The remaining VGO, which is routed to a hydrotreater or hydrocracker, has significantly lower CCR and asphaltenes and is therefore easier to process. The vacuum still in this invention which separates the conversion of step products, will typically have four products including (in order of boiling range): LVGO—light vacuum gas oil; MVGO—medium vacuum gas oil; HHVGO—heavy vacuum gas oil; and vacuum bottoms—residue. The MVGO will also have less vacuum residue, which is a primary contributor to hydrotreater catalyst deactivation.
The HHVGO stream is thereafter processed, including cracking and hydrogenation when recycled back to the heavy oil conversion reactor, with the net vacuum still gas oil products consisting of LVGO, MVGO, and diesel boiling range product.
The objective of this invention is to provide a novel process configuration reactor design for optimally treating heavy vacuum residue feeds while producing an acceptable feedstock for hydrotreatment/hydrocracking of the vacuum gas oil (VGO) conversion product.
Novel features of this invention include the production, via vacuum separation, of a separate HHVGO product from the heavy oil conversion process vacuum still resulting in the production of light and medium vacuum gas oil products. This MVGO will have improved quality and acceptable for typical vacuum oil treatment processes and a minimal risk of having undesirable entrained vacuum residue in the VGO treater feed.
Another novelty of the invention is the recycle of the HHVGO stream to the conversion reactor, preferably to extinction, which results in higher valuable diesel yield selectivity from the heavy oil conversion unit.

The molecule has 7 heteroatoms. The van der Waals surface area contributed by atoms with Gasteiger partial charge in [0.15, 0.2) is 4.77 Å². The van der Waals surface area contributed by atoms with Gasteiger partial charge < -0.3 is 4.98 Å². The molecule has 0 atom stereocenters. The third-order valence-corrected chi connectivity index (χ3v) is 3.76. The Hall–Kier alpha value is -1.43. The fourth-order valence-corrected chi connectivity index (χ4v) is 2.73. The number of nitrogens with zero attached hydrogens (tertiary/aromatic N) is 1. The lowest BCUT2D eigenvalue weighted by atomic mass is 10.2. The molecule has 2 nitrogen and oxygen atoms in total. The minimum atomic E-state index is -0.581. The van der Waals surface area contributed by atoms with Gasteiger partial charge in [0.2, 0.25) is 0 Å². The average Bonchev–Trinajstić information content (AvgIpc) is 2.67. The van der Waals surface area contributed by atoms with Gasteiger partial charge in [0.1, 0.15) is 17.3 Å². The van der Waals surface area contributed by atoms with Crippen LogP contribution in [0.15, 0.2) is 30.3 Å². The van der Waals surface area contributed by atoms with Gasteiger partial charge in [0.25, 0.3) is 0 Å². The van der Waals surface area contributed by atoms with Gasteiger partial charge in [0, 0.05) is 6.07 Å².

The invention may further be described as follows: in a process of heavy vacuum residue conversion/upgrading and vacuum gas oil treating wherein vacuum residue feedstock is first processed through a heavy oil conversion upgrading unit to create a heavy vacuum gas oil (HVGO) stream for further hydrotreatment, an improvement comprising:
The recycle results in the conversion of the HHVGO with a higher net diesel yield and the feeding of a lighter, easier to process MVGO product, to the downstream VGO hydrotreatment unit. The invention therefore accomplishes a more desirable yield selectivity from the heavy oil conversion unit and a more economic and efficient vacuum gas oil treatment unit.
More precisely, the invention is relative to a process of heavy vacuum residue conversion and vacuum gas oil treating wherein vacuum residue feedstock is first processed through a heavy oil conversion step said process comprising:
a) providing atmospheric or vacuum residue to a heavy oil conversion reactor, at least 40% of said atmospheric or vacuum residue boiling above 1000° F. and said reactor operating at reaction conditions of 750°-850° F. temperature, 0.10 to 3.0 liquid hourly space velocity, and 1000-3000 PSIA inlet hydrogen partial pressure and separating the effluent in a full-range (C5 +) converted effluent and an unconverted residue effluent (boiling above 650° F.);
b) passing said unconverted residue to a vacuum still to separate said unconverted residue into vacuum gas oil streams comprising a light vacuum gas oil stream (LVGO), a medium vacuum gas oil stream (MVGO), a heavy, heavy vacuum gas oil stream (HHVGO) boiling between 850°-1050° F., and a vacuum residue stream (1050° F.+);
c) hydrotreating or hydrocracking said light vacuum gas oil stream and medium vacuum gas oil stream;
d) recycling at least a portion of said HHVGO stream along with optional unconverted vacuum residue stream to said heavy oil conversion reactor; and
e) said recycle of the HHVGO results in a higher yield selectivity from the heavy oil conversion and a greatly improved feedstock quality to said VGO hydrotreater or hydrocracker, regarding to the same process without recycle of the HHVGO.
This invention will be described further with reference to the following drawing in which: